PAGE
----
Many forests in eastern North America are undergoing rapid successional change as they regrow from abandoned agricultural land and experience different disturbance regimes from those pre-European colonization. One striking pattern in some of these forests is the replacement of oak trees, which had been canopy dominants, by mesic, shade-tolerant, fire-sensitive species like red maple. The processes responsible for the change have been proposed, but rarely explicitly measured. Here we measure the strength and scale of two of these processes: (i) how the canopy density of oaks and their competitors affects the recruitment of those species, and (ii) how those species differentially respond to canopy openings. We analyze data from a 23ha forest research plot which has been censused three times over the past decade to measure these processes.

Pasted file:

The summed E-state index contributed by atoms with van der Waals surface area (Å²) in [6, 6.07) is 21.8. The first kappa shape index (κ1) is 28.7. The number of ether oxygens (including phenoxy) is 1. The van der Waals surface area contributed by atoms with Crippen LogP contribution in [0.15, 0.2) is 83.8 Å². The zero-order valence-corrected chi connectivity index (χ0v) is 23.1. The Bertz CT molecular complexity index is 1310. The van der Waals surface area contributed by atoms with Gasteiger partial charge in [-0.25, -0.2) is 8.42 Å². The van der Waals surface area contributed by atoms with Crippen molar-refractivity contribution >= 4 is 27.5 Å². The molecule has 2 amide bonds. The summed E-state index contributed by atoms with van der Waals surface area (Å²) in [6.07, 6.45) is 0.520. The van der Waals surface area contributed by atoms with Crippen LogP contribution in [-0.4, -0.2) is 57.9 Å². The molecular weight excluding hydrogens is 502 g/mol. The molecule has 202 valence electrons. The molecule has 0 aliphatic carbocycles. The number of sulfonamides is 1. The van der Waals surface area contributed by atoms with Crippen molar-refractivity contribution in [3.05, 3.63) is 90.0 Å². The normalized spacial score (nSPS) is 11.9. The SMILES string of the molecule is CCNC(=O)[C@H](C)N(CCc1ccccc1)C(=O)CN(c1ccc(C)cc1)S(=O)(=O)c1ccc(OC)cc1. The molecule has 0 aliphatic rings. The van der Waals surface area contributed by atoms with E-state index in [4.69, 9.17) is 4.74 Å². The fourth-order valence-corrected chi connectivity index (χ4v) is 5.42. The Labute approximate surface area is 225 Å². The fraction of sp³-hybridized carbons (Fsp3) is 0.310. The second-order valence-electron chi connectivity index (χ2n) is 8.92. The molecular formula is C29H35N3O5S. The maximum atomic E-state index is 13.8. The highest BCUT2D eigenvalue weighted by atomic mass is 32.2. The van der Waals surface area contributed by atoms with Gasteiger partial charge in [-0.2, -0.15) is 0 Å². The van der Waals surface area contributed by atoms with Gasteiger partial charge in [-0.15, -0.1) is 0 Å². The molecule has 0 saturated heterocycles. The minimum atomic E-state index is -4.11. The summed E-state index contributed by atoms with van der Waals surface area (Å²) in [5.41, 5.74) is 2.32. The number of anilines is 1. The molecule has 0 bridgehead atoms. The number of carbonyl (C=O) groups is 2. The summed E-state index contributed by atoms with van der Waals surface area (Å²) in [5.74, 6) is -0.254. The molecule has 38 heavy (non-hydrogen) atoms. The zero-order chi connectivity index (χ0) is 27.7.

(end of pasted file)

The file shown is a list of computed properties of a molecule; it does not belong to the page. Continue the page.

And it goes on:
For process (i) we find that oak recruits are negatively associated with canopy red maples and black cherries, while recruits of those species are positively associate with canopy oaks. The scale of this association is measured with an inhomogeneous bivariate pair correlation function and compared to the expectation under a simple null dispersal model for the the recruits. For process (2) we find that proximity to a dead canopy tree increased survival and growth for black cherries, increased survival and marginally increased growth for red maples, but had no effect on oaks. So black cherries and red maples are better suited than oaks to take advantage of canopy openings. Taken together these results give explicit measures of two processes responsible for the replacement of oaks in forests where they were previously canopy dominants.